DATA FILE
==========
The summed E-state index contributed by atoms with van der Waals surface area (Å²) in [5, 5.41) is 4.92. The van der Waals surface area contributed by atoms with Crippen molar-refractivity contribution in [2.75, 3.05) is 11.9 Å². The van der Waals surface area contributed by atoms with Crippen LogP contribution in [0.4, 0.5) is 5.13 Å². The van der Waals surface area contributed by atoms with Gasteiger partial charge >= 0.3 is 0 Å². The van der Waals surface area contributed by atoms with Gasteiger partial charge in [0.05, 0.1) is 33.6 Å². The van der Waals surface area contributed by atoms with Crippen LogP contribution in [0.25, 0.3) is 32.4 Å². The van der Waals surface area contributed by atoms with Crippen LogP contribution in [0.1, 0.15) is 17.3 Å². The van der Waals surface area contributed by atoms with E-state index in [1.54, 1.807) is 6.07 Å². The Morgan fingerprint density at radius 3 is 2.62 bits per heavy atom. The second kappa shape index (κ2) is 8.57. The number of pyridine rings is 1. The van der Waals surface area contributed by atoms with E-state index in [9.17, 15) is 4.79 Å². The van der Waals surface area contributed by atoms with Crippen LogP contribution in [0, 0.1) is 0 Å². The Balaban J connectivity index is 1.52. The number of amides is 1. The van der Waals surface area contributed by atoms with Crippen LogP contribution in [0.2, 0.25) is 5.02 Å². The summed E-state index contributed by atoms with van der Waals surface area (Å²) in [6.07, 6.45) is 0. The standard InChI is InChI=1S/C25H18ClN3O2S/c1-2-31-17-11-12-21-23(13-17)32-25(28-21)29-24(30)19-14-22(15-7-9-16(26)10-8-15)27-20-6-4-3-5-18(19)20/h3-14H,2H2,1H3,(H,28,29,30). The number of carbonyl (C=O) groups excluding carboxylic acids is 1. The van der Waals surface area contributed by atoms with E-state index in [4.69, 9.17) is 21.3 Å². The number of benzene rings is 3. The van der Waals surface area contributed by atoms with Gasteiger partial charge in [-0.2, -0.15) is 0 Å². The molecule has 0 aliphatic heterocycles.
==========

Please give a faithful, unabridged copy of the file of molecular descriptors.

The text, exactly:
The summed E-state index contributed by atoms with van der Waals surface area (Å²) in [5, 5.41) is 4.92. The van der Waals surface area contributed by atoms with Crippen molar-refractivity contribution in [2.75, 3.05) is 11.9 Å². The van der Waals surface area contributed by atoms with Crippen LogP contribution in [0.4, 0.5) is 5.13 Å². The van der Waals surface area contributed by atoms with Gasteiger partial charge >= 0.3 is 0 Å². The van der Waals surface area contributed by atoms with Gasteiger partial charge in [0.05, 0.1) is 33.6 Å². The van der Waals surface area contributed by atoms with Crippen LogP contribution in [0.25, 0.3) is 32.4 Å². The van der Waals surface area contributed by atoms with Crippen LogP contribution in [0.1, 0.15) is 17.3 Å². The van der Waals surface area contributed by atoms with E-state index in [1.54, 1.807) is 6.07 Å². The Morgan fingerprint density at radius 3 is 2.62 bits per heavy atom. The second kappa shape index (κ2) is 8.57. The number of pyridine rings is 1. The van der Waals surface area contributed by atoms with E-state index in [9.17, 15) is 4.79 Å². The van der Waals surface area contributed by atoms with Crippen LogP contribution in [0, 0.1) is 0 Å². The Balaban J connectivity index is 1.52. The number of amides is 1. The van der Waals surface area contributed by atoms with Crippen LogP contribution in [0.2, 0.25) is 5.02 Å². The summed E-state index contributed by atoms with van der Waals surface area (Å²) in [6.07, 6.45) is 0. The standard InChI is InChI=1S/C25H18ClN3O2S/c1-2-31-17-11-12-21-23(13-17)32-25(28-21)29-24(30)19-14-22(15-7-9-16(26)10-8-15)27-20-6-4-3-5-18(19)20/h3-14H,2H2,1H3,(H,28,29,30). The number of carbonyl (C=O) groups excluding carboxylic acids is 1. The van der Waals surface area contributed by atoms with E-state index in [4.69, 9.17) is 21.3 Å². The number of benzene rings is 3. The van der Waals surface area contributed by atoms with Gasteiger partial charge in [-0.2, -0.15) is 0 Å². The molecule has 0 aliphatic heterocycles.